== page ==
Ad Tech Suffers From a Lack of Diversity and Inclusion

It begins with funding and prevents people of color from moving up

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Key Insights:

There is a diversity and inclusion issue in ad tech.

The behind-the-scenes systems powering digital advertising are often criticized as opaque, and that murky way of doing business seems to be seeping into the way ad-tech companies source and structure their talent pools.

Multiple sources, who all identified as people of color, said the ad tech industry suffers from a lack of diversity, which has led to systemic issues such as cultural problems, a comparatively small network of peers and mentors—which can inhibit upward career mobility—and a lack of sufficient leadership from trade bodies, specifically the IAB.

“When you think of ad tech, you think of a little black box. There’s something that goes in and something that comes out, but you don’t know what happens in between. How is the sausage being made? That same theory could be applied to the way we look at [diversity and inclusion],” said Alicia Ray, founder of the Ad Tech Collective, a network to promote and facilitate connections for the Black community within ad tech.

It starts with funding

The issue of providing equal opportunities seems to start at the funding stage. According to Deloitte, 76% of the overall workforce of venture capital firms in the U.S. is white, and 80% of executives with high-powered titles are white.

“It starts off with a lack of diversity … and just grows from there,” said Corean Canty, COO of programmatic media agency Goodway Group.

Then the problem snowballs, as founders mostly look to their peer groups when building out their companies. According to a study from Tech Stars, only 12% of startups hire five or more computing professionals who identify as women or minorities, while 32% haven’t hired any tech employees from underrepresented groups.

Belinda Smith, global diversity ambassador for the World Federation of Advertisers, said a lot of companies in their early years don’t provide training, development, mentorship or even HR departments, which ultimately inhibit career mobility for minorities because they don’t have a robust network to lean on for support.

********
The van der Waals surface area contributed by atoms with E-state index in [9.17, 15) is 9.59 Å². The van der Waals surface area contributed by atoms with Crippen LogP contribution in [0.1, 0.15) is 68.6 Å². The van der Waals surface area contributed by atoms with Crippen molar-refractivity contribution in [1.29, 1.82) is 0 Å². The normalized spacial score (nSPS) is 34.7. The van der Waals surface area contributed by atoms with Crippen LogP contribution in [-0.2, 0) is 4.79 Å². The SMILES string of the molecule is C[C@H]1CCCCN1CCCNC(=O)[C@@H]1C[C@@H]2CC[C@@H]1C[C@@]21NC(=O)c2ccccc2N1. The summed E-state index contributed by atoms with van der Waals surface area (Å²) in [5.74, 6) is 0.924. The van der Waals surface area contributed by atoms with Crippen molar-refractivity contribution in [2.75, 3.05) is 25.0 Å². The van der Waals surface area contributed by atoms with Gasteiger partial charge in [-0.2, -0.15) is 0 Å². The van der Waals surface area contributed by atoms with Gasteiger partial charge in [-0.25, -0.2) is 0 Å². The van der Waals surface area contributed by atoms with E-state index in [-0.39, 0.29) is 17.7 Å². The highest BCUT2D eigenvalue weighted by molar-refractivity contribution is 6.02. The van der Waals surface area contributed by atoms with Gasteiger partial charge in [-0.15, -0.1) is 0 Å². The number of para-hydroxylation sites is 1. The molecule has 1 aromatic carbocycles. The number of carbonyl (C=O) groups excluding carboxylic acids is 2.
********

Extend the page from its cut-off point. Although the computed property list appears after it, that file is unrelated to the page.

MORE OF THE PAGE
“I think there is a certain demographic of people who can thrive in areas like that because they’re well-resourced outside of work to be coached on those issues, to be taken care of in other ways, and then there is a population of other people who cannot make a living like that. If that’s how you’re structured and set up, you’re basically signaling who you want to work there and who you don’t want to work there,” Smith said.

And then it’s hard to move up

Canty said she sees unconscious bias within the ad-tech community on a regular basis, like when she meets with vendors pitching their products.

“They’ll assume that someone with me is the actual person they should talk to, and they almost have a look of shock when they find out I’m the COO of the company. It’s almost like they expect me to be the assistant … so they go to the person next to me who may look more like them,” Canty said.

Jason Smith, chief business officer of Location Sciences, said those kinds of microaggressions happen inside companies, too, where people of color can often feel judged for the way they dress, talk or express any kind of “cultural freedom,” which can inhibit their career growth.

“As you go up the ladder and as you become more senior, opportunities start to become fewer,” said Smith, who’s also on the board of directors of the Chicago Advertising Federation.

“We’re finding ourselves sitting in an associate-level position or a manager-level position for 10 years a time when we’re looking at our white counterparts and peers who are moving up the ladder at a much faster rate than we are because of the advantages they have from a network perspective,” Ray said.

Andre Swanston, CEO of data marketplace Tru Optik, said there’s no excuse not to have a diverse company.

“You have to make an effort to not have a diverse marketing and sales team,” he said. “To not have diversity in those teams is a joke.”